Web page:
25 May 2021

rainy garden

there has been so much rain that the three big barrels collecting the rain from the small roof area of the bike shed are full for the first time in years
my darling little trellis apricot tree

buttercup takeover

lots of woodruff under the little pear tree, should make some May wine
and this is the birthday letter from Michael D. Higgins, president of Ireland (and published poet) to Bob Dylan

21 May 2021

Friday selection

We are heading into the long Whit weekend, or Pentecost for some, with Monday a holy holiday. We have many holy days here in agnostic Germany, especially now, in May and June. Just past, there was Ascension Thursday, now Whit Monday coming up and next week Corpus Christi. On these days, everything is shut. If you forgot to buy food, you can try the petrol station and maybe find some old stuff deep down in your freezer. I remember my surprise when I first came to live in catholic Ireland where these days are not observed. Also, the amazed reactions when I explained about holy days in Germany. What, they exclaimed, in a country that has divorce and protestant churches?

Anyway, we have been informed that this year the local Corpus Christy procession will take place, albeit with distancing, which means it will be twice as long, snaking past our house, white and yellow flags and the rosary through a megaphone. One year, a long time ago, we were hosting a small group of African scientists attending an international conference (there is a private network in our city supporting people/countries who cannot afford the hotel fees) and they loved the display of this strange and mysterious local custom.

Anyway, long weekend. Time to recharge.

So for today, a few snippets only:

This excerpt is slightly edited and translated by me from a podcast script by Christian Drosten, virologist who identified the first SARS-associated coronavirus in 2003 and who developed the diagnostic test (PCR) used world wide.

Talking about herd immunity is pretty irrelevant, because everyone will become immune. 100 per cent, not 70 or 80 per cent, but 100 per cent in the population will inevitably become immune in, give or take, a year and a half. Either through vaccination or through natural infection. This virus will become endemic, it will not go away. Anyone who actively decides against getting vaccinated now will inevitably become infected. There is nothing you can do about it. Because, of course, the lockdown and distancing and masking measures will be cut back at some point. Then the virus will circulate in the population. It will circulate in the throats of people who have been vaccinated, who will not even notice that they are carrying the virus. It will circulate, of course, in the throats of children under twelve who cannot be vaccinated at the moment. The virus will spread in an undetected way under a blanket of immune protection. Then it will hit people who are not immunised by vaccination, who are fully susceptible. Those who are then infected, of course, may possibly end up in intensive care and many will die.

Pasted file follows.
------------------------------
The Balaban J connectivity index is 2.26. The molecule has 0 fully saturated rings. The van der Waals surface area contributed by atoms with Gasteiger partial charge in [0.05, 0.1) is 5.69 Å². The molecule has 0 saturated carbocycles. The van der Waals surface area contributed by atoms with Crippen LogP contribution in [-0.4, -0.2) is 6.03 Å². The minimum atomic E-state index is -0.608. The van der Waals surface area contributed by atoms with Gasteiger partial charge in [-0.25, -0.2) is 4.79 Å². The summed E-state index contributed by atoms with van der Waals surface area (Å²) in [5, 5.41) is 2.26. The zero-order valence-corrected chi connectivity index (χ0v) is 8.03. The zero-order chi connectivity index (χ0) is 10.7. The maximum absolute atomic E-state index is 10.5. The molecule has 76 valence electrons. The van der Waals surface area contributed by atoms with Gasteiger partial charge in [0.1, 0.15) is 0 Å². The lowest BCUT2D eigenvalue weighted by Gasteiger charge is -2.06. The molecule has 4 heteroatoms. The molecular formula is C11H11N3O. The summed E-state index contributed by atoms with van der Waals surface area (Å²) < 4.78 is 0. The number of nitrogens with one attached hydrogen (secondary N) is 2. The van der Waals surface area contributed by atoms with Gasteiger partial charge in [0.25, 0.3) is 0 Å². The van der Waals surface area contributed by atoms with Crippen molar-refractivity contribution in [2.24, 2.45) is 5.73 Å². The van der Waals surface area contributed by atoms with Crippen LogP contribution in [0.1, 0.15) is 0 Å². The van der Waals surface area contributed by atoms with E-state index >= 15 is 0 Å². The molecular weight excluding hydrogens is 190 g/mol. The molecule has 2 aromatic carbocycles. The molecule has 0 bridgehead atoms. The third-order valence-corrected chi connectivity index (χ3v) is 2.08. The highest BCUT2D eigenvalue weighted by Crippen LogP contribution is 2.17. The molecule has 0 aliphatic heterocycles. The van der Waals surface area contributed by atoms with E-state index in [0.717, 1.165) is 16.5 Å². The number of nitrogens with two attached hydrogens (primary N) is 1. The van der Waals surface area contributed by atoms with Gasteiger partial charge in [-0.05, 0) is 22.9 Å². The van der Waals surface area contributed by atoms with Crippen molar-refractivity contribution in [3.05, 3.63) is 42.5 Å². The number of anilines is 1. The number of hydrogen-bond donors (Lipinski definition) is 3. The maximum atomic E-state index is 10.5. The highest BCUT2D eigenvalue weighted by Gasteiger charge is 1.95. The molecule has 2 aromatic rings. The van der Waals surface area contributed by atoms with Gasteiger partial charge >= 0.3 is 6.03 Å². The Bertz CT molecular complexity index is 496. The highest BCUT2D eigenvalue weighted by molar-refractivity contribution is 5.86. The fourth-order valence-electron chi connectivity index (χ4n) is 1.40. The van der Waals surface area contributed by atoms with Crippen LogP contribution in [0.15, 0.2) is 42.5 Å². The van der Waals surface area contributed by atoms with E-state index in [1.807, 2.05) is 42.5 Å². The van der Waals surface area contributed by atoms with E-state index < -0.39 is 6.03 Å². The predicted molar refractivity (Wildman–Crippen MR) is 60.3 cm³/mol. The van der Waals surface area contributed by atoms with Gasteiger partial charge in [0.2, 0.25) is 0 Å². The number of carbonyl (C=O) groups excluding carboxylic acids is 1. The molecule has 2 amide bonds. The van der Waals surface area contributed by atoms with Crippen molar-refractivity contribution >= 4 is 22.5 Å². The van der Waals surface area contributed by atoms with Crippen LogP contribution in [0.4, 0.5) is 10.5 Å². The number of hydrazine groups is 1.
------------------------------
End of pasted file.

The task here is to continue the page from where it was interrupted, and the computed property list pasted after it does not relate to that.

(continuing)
After the summer and in the autumn, people will have the opportunity to reconsider and say: Do I want to be vaccinated instead of getting infected naturally? If they don't get vaccinated, then of course they will get infected. This has nothing to do with political debates or compulsory vaccination or any kind of ethical debate. It is a free decision that people ultimately make. But I believe that those who actively decide against vaccination must know that they are also actively deciding in favour of natural infection.

And this music, oh how good is that! I have been listening to it for the last couple of days, the entire album is on youtube. There is a story behind it, click here for more. This is my favourite track.

and this is also my favourite track

18 May 2021


In illness .... We float with the sticks on the stream, helter-skelter with the dead leaves on the lawn, irresponsible and disinterested and able, perhaps for the first time in years, to look round, to look up--to look, for example, at the sky.

Virgina Woolf

If it were not for my never ending monotonous litany of symptoms, which with predictable regularity is calling on me, my patience, my stamina, my stoic self - where would I be these days? Theoretically I am all for remaining stoic, after all it supposedly involves an indifference to high flying emotions, but in reality, that has never been my strong point, so it is hard work. Asking me to recollect myself - but as what? To reorient - but towards where?

Also, I consider one of my major achievements that - after much tossing and turning and chaotic thinking in the early, early hours - I finally allow myself to just lie there and Observe What Happens Next. I feel very Zen writing this down. Mostly, I am so tired by then that I fall asleep but it's the thought that counts, surely.

So yes, I have now managed the art of stepping back, mentally (having long since stepped back physically) from the ordinary claims of the world. But somehow, I still find myself walking on eggshells waiting for things to get worse, especially with the novelty set of side effects a new medication brings, the way it messes with the nerves along my legs and the - as yet - moderate hair loss. I am not so sure whether I am ready to swap my thankfully thick hair and the full sensory faculties of my legs for - what? I quite forget. Maybe a longer life?